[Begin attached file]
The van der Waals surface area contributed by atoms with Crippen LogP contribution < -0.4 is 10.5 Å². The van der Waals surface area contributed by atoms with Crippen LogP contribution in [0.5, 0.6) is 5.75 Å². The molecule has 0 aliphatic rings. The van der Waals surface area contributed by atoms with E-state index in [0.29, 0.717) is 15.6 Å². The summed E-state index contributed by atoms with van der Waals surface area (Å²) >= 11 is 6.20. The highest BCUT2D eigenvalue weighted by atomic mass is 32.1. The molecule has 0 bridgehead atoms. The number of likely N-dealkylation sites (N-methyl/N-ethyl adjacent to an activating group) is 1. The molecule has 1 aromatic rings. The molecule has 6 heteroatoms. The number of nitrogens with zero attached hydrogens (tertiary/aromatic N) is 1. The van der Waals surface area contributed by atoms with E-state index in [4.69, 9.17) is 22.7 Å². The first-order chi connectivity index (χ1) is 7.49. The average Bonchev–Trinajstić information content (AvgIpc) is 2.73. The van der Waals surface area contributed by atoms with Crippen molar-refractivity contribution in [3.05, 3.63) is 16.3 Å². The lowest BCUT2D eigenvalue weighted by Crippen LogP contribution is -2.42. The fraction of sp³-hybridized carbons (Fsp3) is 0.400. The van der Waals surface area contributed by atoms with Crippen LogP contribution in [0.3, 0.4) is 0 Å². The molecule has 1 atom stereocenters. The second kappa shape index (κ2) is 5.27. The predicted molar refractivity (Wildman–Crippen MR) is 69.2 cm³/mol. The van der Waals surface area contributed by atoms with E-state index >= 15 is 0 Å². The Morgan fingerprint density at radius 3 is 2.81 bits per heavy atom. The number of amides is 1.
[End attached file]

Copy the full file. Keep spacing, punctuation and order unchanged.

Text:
The van der Waals surface area contributed by atoms with Crippen LogP contribution < -0.4 is 10.5 Å². The van der Waals surface area contributed by atoms with Crippen LogP contribution in [0.5, 0.6) is 5.75 Å². The molecule has 0 aliphatic rings. The van der Waals surface area contributed by atoms with E-state index in [0.29, 0.717) is 15.6 Å². The summed E-state index contributed by atoms with van der Waals surface area (Å²) >= 11 is 6.20. The highest BCUT2D eigenvalue weighted by atomic mass is 32.1. The molecule has 0 bridgehead atoms. The number of likely N-dealkylation sites (N-methyl/N-ethyl adjacent to an activating group) is 1. The molecule has 1 aromatic rings. The molecule has 6 heteroatoms. The number of nitrogens with zero attached hydrogens (tertiary/aromatic N) is 1. The van der Waals surface area contributed by atoms with E-state index in [4.69, 9.17) is 22.7 Å². The first-order chi connectivity index (χ1) is 7.49. The average Bonchev–Trinajstić information content (AvgIpc) is 2.73. The van der Waals surface area contributed by atoms with Crippen molar-refractivity contribution in [3.05, 3.63) is 16.3 Å². The lowest BCUT2D eigenvalue weighted by Crippen LogP contribution is -2.42. The fraction of sp³-hybridized carbons (Fsp3) is 0.400. The van der Waals surface area contributed by atoms with Crippen LogP contribution in [0.3, 0.4) is 0 Å². The molecule has 1 atom stereocenters. The second kappa shape index (κ2) is 5.27. The predicted molar refractivity (Wildman–Crippen MR) is 69.2 cm³/mol. The van der Waals surface area contributed by atoms with E-state index >= 15 is 0 Å². The Morgan fingerprint density at radius 3 is 2.81 bits per heavy atom. The number of amides is 1.